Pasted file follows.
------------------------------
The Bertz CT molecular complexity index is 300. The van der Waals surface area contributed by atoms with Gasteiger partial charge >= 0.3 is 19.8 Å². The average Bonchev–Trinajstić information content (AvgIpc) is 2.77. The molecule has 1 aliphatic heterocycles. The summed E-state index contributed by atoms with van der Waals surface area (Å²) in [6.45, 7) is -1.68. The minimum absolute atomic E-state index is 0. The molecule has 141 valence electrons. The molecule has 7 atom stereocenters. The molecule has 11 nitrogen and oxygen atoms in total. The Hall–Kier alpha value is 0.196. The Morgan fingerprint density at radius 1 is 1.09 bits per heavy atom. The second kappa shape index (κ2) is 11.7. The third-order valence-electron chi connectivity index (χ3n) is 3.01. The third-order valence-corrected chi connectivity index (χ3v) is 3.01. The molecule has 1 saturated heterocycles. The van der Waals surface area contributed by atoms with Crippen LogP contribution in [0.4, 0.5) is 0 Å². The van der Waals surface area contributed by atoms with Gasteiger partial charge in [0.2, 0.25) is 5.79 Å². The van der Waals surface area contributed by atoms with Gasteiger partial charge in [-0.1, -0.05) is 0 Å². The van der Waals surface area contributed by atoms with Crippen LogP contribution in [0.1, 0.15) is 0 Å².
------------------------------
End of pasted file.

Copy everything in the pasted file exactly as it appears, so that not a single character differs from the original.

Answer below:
The Bertz CT molecular complexity index is 300. The van der Waals surface area contributed by atoms with Gasteiger partial charge >= 0.3 is 19.8 Å². The average Bonchev–Trinajstić information content (AvgIpc) is 2.77. The molecule has 1 aliphatic heterocycles. The summed E-state index contributed by atoms with van der Waals surface area (Å²) in [6.45, 7) is -1.68. The minimum absolute atomic E-state index is 0. The molecule has 141 valence electrons. The molecule has 7 atom stereocenters. The molecule has 11 nitrogen and oxygen atoms in total. The Hall–Kier alpha value is 0.196. The Morgan fingerprint density at radius 1 is 1.09 bits per heavy atom. The second kappa shape index (κ2) is 11.7. The third-order valence-electron chi connectivity index (χ3n) is 3.01. The third-order valence-corrected chi connectivity index (χ3v) is 3.01. The molecule has 1 saturated heterocycles. The van der Waals surface area contributed by atoms with Crippen LogP contribution in [0.4, 0.5) is 0 Å². The van der Waals surface area contributed by atoms with Gasteiger partial charge in [0.2, 0.25) is 5.79 Å². The van der Waals surface area contributed by atoms with Gasteiger partial charge in [-0.1, -0.05) is 0 Å². The van der Waals surface area contributed by atoms with Crippen LogP contribution in [0.1, 0.15) is 0 Å².